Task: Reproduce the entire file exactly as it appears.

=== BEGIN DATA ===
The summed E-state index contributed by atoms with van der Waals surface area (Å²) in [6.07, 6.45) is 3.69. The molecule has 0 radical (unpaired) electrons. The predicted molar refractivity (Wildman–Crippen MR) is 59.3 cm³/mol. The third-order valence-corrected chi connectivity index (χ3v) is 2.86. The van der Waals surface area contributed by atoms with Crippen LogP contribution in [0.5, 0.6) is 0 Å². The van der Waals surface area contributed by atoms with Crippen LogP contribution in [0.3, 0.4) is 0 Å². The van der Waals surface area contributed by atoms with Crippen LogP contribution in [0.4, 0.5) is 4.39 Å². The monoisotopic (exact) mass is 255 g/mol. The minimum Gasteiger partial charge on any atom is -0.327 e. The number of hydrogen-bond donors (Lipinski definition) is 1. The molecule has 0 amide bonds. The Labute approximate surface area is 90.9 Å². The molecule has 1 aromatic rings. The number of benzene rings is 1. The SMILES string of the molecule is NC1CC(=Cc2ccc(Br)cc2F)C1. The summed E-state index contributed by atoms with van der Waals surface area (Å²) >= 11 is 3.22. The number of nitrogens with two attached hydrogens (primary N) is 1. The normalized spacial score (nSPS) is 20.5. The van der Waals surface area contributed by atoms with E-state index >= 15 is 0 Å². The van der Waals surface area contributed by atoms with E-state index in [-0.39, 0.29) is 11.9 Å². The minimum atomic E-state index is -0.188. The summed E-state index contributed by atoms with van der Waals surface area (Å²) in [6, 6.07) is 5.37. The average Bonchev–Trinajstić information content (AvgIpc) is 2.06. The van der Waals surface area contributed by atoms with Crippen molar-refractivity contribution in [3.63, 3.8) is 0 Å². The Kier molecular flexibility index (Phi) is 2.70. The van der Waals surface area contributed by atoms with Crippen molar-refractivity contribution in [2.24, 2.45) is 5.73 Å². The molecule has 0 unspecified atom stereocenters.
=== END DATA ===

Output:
The summed E-state index contributed by atoms with van der Waals surface area (Å²) in [6.07, 6.45) is 3.69. The molecule has 0 radical (unpaired) electrons. The predicted molar refractivity (Wildman–Crippen MR) is 59.3 cm³/mol. The third-order valence-corrected chi connectivity index (χ3v) is 2.86. The van der Waals surface area contributed by atoms with Crippen LogP contribution in [0.5, 0.6) is 0 Å². The van der Waals surface area contributed by atoms with Crippen LogP contribution in [0.3, 0.4) is 0 Å². The van der Waals surface area contributed by atoms with Crippen LogP contribution in [0.4, 0.5) is 4.39 Å². The monoisotopic (exact) mass is 255 g/mol. The minimum Gasteiger partial charge on any atom is -0.327 e. The number of hydrogen-bond donors (Lipinski definition) is 1. The molecule has 0 amide bonds. The Labute approximate surface area is 90.9 Å². The molecule has 1 aromatic rings. The number of benzene rings is 1. The SMILES string of the molecule is NC1CC(=Cc2ccc(Br)cc2F)C1. The summed E-state index contributed by atoms with van der Waals surface area (Å²) >= 11 is 3.22. The number of nitrogens with two attached hydrogens (primary N) is 1. The normalized spacial score (nSPS) is 20.5. The van der Waals surface area contributed by atoms with E-state index >= 15 is 0 Å². The van der Waals surface area contributed by atoms with E-state index in [-0.39, 0.29) is 11.9 Å². The minimum atomic E-state index is -0.188. The summed E-state index contributed by atoms with van der Waals surface area (Å²) in [6, 6.07) is 5.37. The average Bonchev–Trinajstić information content (AvgIpc) is 2.06. The van der Waals surface area contributed by atoms with Crippen molar-refractivity contribution in [3.63, 3.8) is 0 Å². The Kier molecular flexibility index (Phi) is 2.70. The van der Waals surface area contributed by atoms with Crippen molar-refractivity contribution in [2.24, 2.45) is 5.73 Å². The molecule has 0 unspecified atom stereocenters.